NEW YORK – A German automaker sponsoring American athletes? BMW and U.S. Olympic Committee officials see nothing contradictory about that in this global economy.
The two organizations made their six-year deal official Monday at a news conference at a BMW dealership in Manhattan. A person familiar with the contract told The Associated Press in May that it's worth about $24 million.
BMW will be the first foreign carmaker to sponsor the USOC and will fill a void left when General Motors decided not to renew its deal following the 2008 Olympics.
"All of our research shows that our fans really respect Olympic sponsors, because they know that's the way we bring the team to the games," USOC chief marketing officer Lisa Baird said.
BMW will also work with the American governing bodies for four sports: track and field, swimming, speedskating, and bobsled and skeleton. Speedskater Apolo Anton Ohno, who noted he's a BMW owner, was on hand for the announcement.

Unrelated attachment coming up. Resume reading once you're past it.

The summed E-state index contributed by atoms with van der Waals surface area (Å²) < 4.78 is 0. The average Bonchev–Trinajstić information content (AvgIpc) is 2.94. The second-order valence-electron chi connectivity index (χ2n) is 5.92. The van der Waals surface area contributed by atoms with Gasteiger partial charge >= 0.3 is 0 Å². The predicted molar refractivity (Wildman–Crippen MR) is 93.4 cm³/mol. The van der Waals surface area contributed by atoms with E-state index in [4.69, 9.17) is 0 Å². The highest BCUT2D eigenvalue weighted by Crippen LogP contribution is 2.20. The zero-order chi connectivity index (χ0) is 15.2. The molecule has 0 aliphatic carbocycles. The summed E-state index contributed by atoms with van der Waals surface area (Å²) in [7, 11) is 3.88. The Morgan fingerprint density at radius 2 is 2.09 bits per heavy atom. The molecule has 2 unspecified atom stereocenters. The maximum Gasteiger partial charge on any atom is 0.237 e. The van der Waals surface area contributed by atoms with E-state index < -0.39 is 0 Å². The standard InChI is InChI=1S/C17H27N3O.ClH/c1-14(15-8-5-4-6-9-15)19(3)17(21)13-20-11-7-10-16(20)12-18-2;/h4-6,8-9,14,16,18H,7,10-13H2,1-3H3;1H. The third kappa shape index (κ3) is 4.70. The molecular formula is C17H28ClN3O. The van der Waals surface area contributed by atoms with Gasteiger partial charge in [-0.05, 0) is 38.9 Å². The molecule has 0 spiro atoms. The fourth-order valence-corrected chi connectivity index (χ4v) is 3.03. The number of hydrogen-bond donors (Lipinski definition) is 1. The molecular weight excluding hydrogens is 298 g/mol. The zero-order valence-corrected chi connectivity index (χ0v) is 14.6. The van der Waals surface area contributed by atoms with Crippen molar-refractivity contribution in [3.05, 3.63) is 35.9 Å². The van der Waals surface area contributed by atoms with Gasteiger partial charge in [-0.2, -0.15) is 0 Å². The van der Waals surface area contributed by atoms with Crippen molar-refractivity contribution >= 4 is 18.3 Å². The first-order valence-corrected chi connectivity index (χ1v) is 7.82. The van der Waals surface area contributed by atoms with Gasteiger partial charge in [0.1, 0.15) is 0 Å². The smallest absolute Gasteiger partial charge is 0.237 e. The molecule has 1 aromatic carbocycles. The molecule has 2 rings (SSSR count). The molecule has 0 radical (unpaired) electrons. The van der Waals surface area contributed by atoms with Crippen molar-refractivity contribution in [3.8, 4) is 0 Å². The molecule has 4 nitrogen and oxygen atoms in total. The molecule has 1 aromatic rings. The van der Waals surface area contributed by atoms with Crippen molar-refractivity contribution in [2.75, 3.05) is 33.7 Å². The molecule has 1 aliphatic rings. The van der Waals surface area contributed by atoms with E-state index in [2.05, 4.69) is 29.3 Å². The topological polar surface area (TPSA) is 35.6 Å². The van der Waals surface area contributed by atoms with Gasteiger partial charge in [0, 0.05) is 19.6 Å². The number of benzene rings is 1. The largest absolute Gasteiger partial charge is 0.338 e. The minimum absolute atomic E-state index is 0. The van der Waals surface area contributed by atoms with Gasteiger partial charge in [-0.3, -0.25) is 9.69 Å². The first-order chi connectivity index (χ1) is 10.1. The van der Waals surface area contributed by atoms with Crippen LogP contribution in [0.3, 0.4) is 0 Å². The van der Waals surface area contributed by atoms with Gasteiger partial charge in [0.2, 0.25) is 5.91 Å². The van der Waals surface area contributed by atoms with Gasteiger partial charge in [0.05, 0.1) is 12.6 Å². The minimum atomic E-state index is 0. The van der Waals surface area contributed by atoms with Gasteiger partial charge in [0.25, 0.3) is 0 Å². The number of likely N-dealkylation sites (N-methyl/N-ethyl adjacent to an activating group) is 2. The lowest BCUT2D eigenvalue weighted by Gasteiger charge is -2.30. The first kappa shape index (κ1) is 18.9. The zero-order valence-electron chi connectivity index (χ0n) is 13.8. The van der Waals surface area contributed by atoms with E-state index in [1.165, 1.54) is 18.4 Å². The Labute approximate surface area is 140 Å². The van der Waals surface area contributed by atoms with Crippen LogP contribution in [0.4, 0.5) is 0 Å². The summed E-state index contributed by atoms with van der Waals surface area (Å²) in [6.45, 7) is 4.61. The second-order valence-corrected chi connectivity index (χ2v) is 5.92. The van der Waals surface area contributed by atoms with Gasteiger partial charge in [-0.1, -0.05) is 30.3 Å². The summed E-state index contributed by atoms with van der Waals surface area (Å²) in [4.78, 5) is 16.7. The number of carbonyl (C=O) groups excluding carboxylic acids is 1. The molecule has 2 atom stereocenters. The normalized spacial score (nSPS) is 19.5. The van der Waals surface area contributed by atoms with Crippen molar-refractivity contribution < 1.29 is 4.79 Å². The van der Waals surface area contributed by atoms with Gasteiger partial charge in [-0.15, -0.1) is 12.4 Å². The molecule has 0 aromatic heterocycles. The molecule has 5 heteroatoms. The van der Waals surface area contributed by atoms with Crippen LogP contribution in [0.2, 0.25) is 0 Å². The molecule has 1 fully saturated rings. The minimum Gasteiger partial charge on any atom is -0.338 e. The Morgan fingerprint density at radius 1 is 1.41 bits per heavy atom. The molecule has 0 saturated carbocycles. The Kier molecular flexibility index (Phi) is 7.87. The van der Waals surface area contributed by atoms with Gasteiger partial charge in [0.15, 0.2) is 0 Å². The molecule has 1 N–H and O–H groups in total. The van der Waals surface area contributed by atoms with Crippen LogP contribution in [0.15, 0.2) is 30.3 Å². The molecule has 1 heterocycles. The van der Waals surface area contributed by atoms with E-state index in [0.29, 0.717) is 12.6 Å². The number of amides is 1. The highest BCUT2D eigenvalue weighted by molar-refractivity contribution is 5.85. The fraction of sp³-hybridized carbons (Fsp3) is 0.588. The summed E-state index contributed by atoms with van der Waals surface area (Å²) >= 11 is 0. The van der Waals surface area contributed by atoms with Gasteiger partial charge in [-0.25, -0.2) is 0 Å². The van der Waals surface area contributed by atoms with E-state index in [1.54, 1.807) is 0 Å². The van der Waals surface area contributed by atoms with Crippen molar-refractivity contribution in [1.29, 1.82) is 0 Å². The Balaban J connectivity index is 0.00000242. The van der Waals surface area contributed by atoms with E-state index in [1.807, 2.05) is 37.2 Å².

"Part of our company's ethos is to really become part of the culture" of countries where it sells cars, said Jack Pitney, vice president of marketing for BMW of North America.
BMW plans to use its engineers to help the USOC improve technology for its athletes, such as designing helmets that are more aerodynamic. It will also aid the USOC with fundraising.
BMW will be the USOC's "official mobility partner," a purposely broad term that ensures the company will be the sole sponsor for multiple forms of transportation, including those that haven't even been invented yet.
BMW sponsors the German bobsled and luge team but not the country's Olympic committee. The automaker has supported American athletes before as a sponsor of the 1996 Atlanta Olympics.
The new deal runs through the 2016 Summer Games in Rio de Janeiro.
AP National Writer Eddie Pells contributed to this report.